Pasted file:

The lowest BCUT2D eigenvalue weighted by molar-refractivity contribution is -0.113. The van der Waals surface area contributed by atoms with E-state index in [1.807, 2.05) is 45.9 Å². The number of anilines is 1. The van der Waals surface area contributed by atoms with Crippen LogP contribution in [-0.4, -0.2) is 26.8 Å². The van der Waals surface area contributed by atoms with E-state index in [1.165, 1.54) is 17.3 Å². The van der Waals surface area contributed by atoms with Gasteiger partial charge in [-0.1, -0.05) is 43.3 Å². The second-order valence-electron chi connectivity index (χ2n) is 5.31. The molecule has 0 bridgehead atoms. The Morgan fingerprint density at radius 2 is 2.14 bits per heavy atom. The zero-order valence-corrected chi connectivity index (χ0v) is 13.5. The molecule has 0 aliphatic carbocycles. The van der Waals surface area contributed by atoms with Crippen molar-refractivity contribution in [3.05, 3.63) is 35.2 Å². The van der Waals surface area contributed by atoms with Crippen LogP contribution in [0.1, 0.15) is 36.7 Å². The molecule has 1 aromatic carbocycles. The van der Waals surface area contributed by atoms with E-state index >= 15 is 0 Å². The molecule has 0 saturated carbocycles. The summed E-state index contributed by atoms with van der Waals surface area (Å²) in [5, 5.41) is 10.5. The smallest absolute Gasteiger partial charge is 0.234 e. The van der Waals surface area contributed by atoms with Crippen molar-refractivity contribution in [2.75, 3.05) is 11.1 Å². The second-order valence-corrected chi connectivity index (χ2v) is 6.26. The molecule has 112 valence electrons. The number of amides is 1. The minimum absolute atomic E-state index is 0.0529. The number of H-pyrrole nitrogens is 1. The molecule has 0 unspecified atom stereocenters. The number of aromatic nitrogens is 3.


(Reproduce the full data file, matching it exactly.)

The lowest BCUT2D eigenvalue weighted by molar-refractivity contribution is -0.113. The van der Waals surface area contributed by atoms with E-state index in [1.807, 2.05) is 45.9 Å². The number of anilines is 1. The van der Waals surface area contributed by atoms with Crippen LogP contribution in [-0.4, -0.2) is 26.8 Å². The van der Waals surface area contributed by atoms with E-state index in [1.165, 1.54) is 17.3 Å². The van der Waals surface area contributed by atoms with Gasteiger partial charge in [-0.1, -0.05) is 43.3 Å². The second-order valence-electron chi connectivity index (χ2n) is 5.31. The molecule has 0 bridgehead atoms. The Morgan fingerprint density at radius 2 is 2.14 bits per heavy atom. The zero-order valence-corrected chi connectivity index (χ0v) is 13.5. The molecule has 0 aliphatic carbocycles. The van der Waals surface area contributed by atoms with Crippen molar-refractivity contribution in [3.05, 3.63) is 35.2 Å². The van der Waals surface area contributed by atoms with Crippen LogP contribution in [0.1, 0.15) is 36.7 Å². The molecule has 1 aromatic carbocycles. The van der Waals surface area contributed by atoms with E-state index >= 15 is 0 Å². The molecule has 0 saturated carbocycles. The summed E-state index contributed by atoms with van der Waals surface area (Å²) in [5, 5.41) is 10.5. The smallest absolute Gasteiger partial charge is 0.234 e. The van der Waals surface area contributed by atoms with Crippen molar-refractivity contribution in [2.75, 3.05) is 11.1 Å². The second-order valence-corrected chi connectivity index (χ2v) is 6.26. The molecule has 112 valence electrons. The number of amides is 1. The minimum absolute atomic E-state index is 0.0529. The number of H-pyrrole nitrogens is 1. The molecule has 0 unspecified atom stereocenters. The number of aromatic nitrogens is 3.